“Toward a Circulation of the Page” is a collage meditation on the production and activity of the digital space of the page, or page_space. The text consists of both cited fragments and originally composed reflections on the nature of the page in electronic space. The citations, for the most part, are broken from their original context and broken again into phrases that are allowed to circulate within the coded structure of the space. The linearity of the original cited fragments is retained in the ability of the reader to reconstruct the original “line of thought” by way of standard hypertextual links; that is, each fragment, if clicked, links to the next fragment in the linear progression of the citation. One can choose to reconstruct this progression by following these links, though such a reading is frustrated by the circulation of the textual fragments. These citations are merely the historical leaves, blown by the code, through the forest of the present writing. Beyond the use of these citations the text can, of course, be “activated” in other ways.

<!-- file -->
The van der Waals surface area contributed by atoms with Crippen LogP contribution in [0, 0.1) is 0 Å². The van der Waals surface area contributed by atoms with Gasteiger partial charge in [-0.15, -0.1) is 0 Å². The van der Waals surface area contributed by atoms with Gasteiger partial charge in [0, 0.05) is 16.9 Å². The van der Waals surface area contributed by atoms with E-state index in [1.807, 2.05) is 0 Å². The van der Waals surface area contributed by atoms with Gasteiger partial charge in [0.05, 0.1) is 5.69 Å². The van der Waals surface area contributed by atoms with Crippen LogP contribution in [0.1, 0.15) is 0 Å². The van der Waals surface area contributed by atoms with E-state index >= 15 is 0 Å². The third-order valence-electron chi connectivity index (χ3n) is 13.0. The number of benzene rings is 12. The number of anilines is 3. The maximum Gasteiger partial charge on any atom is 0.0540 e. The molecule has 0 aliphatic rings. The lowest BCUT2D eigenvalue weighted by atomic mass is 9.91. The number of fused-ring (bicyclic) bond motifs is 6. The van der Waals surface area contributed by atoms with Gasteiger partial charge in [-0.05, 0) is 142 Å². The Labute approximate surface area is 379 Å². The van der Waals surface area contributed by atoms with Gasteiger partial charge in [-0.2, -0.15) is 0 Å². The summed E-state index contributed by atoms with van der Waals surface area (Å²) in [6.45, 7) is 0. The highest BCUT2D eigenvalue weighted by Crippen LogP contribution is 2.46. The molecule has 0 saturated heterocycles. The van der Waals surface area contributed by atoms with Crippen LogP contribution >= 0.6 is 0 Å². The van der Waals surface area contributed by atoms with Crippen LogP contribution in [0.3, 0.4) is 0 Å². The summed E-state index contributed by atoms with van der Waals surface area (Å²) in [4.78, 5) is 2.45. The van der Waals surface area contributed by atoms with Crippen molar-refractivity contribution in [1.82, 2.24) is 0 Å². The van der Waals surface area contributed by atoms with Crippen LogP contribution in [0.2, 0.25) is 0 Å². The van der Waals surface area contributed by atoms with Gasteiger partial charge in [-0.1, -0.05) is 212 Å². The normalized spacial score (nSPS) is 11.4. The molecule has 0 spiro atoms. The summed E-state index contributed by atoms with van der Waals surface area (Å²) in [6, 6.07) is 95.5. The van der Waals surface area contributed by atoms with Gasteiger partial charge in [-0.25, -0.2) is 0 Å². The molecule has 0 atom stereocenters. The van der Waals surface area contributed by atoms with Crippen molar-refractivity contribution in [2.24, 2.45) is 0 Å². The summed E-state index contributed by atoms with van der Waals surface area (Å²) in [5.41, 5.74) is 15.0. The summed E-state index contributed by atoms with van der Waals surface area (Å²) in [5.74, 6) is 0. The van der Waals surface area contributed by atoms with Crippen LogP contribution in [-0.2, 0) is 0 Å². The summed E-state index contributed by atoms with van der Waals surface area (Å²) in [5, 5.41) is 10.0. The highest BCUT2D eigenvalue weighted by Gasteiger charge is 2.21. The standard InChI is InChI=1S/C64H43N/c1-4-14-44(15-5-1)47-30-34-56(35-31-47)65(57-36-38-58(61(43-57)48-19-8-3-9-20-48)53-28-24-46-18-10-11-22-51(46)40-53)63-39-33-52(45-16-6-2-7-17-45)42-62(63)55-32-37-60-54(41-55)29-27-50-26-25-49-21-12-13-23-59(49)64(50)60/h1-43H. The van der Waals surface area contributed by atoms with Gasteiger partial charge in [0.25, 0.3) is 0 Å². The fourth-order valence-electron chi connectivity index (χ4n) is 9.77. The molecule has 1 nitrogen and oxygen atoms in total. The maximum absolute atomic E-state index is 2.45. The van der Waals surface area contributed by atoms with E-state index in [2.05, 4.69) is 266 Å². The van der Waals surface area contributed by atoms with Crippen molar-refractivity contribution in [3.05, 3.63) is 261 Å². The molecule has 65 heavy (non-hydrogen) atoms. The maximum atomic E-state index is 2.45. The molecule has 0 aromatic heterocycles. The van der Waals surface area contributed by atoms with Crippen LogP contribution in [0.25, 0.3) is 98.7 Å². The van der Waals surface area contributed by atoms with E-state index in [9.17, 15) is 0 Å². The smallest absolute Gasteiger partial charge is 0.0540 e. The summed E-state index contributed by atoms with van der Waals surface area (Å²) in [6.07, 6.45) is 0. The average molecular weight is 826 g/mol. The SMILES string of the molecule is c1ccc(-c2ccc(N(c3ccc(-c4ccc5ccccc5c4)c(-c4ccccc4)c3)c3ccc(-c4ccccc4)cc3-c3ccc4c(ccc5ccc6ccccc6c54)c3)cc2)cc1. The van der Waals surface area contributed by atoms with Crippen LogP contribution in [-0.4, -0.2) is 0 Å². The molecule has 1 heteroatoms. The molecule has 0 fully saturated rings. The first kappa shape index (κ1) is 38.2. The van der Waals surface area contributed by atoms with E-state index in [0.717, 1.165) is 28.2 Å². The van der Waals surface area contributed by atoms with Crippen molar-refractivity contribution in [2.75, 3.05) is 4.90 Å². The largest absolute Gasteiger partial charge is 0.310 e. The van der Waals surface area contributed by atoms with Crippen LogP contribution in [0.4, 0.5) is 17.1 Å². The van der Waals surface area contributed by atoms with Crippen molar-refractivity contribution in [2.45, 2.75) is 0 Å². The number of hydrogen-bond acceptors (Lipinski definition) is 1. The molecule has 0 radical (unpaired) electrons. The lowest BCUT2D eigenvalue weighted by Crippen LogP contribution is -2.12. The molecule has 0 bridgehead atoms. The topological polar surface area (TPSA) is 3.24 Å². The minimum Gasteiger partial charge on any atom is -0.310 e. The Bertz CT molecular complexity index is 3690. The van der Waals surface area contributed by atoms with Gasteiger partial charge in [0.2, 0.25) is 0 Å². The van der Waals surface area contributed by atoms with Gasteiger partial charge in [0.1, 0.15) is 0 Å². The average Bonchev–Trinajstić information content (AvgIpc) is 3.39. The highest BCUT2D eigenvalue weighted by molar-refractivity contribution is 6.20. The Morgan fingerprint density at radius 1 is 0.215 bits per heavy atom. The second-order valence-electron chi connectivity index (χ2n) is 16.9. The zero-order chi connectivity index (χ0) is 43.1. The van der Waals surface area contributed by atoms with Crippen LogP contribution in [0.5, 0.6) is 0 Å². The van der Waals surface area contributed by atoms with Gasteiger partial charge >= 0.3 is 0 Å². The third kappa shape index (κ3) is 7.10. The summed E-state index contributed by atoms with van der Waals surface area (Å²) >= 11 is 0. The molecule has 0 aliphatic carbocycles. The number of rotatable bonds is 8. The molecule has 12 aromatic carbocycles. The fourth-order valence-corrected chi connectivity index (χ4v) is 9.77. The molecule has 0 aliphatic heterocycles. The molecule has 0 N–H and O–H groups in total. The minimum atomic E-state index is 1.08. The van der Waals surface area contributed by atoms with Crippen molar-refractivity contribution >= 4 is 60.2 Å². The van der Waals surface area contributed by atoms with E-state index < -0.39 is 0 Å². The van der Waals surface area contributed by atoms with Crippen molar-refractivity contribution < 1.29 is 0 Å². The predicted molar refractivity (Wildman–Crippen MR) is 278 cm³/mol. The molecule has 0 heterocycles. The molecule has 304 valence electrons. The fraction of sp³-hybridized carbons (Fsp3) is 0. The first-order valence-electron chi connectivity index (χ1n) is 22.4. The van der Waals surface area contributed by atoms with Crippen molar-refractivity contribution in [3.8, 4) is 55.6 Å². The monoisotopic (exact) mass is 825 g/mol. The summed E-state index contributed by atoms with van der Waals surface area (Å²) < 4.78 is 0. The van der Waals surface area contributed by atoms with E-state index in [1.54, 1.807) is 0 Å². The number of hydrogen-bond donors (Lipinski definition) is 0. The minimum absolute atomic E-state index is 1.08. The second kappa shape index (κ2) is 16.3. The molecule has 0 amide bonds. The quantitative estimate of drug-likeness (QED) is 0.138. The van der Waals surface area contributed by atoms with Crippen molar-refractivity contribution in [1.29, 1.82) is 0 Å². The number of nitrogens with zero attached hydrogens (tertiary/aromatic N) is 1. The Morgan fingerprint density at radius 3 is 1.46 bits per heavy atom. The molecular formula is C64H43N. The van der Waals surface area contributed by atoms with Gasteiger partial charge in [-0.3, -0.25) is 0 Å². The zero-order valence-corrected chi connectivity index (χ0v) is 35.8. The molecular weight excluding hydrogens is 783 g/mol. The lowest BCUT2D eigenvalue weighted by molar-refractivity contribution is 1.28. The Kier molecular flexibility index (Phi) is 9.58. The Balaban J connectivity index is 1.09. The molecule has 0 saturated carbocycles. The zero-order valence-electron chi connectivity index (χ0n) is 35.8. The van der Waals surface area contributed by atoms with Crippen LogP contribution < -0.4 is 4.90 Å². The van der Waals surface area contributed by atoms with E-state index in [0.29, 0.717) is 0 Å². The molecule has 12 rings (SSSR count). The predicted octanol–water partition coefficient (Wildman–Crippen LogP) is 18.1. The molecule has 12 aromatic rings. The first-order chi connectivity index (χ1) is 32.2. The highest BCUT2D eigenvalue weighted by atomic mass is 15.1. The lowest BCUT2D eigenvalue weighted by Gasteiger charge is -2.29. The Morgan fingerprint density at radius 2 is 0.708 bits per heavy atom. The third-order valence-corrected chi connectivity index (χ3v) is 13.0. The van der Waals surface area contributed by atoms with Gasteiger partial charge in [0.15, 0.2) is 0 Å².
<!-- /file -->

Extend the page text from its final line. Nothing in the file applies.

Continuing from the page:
The citations were taken from the following sources:
Cage, John. “For the Birds.” Hatred of Capitalism / A Semiotext(e) Reader. Eds. Chris Kraus and Sylvere Lotringer. New York: Semiotext(e), 2001.
de Certeau, Michel. The Practice of Everyday Life. Trans. Steven Rendall. Berkeley, Los Angeles: University of California Press, 1988.
Hayles, N. Katherine. How We Became Posthuman: Virtual Bodies in Cybernetics, Literature, and Informatics. Chicago: Chicago UP, 1999.
Jackson, Shelley. Patchwork Girl, or, A Modern Monster. Watertown, MA: Eastgate Systems, 1995.
Joyce, Michael. Othermindedness: the Emergence of Network Culture . Ann Arbor: U of Michigan P, 2000.
Rosenberg, Jim. “The Structure of Hypertext Activity.” Hypertext ’96. New York: ACM, 1996. Online.
Ulmer, Gregory. “The Object of Post-Criticism.” The Anti-Aesthetic: Essays on Postmodern Culture. Ed. Hal Foster. Seattle: Bay Press, 1983.
Text and Audio by Braxton Soderman
Title Image by Roxanne Carter